1 Crime is rising because the fear of hell is declining— or so said Britain's Secretary of State for Education and Science John Patten in 1992. The British newspapers deemed the argument so preposterous that they gave it a lot of ink. Patten argued that Britain needed a renewed fear of damnation and hope of redemption in order to return to civility.
The secretary's essay not only drew sharp reaction in the press, it also sparked a considerable debate over the moral foundations of modern society. One critical editorial gives the flavor of the prevailing opinion. Entitled "Hell: who needs it?" it concluded with this parting shot: "We may well need to renew our sense of the bad and the good, but the renewal will not be prompted by thoughts of a dreadful eternity elsewhere, even if we imagine Mr. Patten to be there with us, sharing it!"
On our side of the Atlantic, the popular press has likewise regularly fed us stories about the need to "renew our sense of the bad and the good" and about how we need to rediscover America's moral foundations. Time and Newsweek have splashed former drug czar William Bennett and his "Virtuecrats" on their covers and sympathetically described their "crusade against America's moral decline." These now regular articles seem to take for granted that there is a moral void at the heart of our society.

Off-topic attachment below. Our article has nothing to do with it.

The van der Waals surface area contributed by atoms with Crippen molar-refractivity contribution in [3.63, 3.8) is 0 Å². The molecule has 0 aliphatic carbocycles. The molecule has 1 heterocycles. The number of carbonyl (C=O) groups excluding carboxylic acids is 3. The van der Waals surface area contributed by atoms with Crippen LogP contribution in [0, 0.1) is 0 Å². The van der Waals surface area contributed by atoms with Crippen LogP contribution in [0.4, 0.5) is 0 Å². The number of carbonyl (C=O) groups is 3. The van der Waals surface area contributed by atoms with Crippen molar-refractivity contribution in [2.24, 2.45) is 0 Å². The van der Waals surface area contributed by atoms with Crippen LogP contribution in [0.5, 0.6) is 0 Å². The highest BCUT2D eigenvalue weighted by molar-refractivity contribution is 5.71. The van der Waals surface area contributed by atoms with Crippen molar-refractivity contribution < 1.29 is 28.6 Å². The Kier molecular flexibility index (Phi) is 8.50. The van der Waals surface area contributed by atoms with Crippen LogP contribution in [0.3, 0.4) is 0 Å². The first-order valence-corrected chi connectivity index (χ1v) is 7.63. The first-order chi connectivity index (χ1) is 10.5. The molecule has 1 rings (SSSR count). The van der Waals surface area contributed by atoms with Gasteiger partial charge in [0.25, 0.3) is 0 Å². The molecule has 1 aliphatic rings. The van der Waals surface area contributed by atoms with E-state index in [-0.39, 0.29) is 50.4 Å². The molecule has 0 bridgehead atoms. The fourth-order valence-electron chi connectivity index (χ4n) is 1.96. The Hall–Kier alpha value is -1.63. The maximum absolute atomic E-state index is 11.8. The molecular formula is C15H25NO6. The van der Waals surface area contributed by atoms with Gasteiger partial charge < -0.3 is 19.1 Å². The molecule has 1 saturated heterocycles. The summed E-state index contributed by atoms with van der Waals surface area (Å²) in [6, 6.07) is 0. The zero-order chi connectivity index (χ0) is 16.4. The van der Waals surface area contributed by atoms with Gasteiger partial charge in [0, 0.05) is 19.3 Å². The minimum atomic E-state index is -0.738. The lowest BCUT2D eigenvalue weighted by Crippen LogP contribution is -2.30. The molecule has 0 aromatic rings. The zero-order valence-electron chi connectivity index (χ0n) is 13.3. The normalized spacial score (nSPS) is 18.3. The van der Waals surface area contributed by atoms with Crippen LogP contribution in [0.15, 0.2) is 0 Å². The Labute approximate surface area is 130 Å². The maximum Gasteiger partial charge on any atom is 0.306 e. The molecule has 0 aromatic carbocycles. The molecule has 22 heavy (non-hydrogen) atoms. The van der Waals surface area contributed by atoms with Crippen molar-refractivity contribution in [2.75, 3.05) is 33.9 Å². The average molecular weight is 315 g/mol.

While Christians should applaud this reopening of the debate about morality, we do not have to be satisfied with how it is being conducted. There is a tension, an ambivalence, that pervades this discussion. Oxford philosopher Basil Mitchell calls this tension the "dilemma of the traditional conscience." It is the quandary faced by those who affirm traditional moral convictions but who deny the theological ...1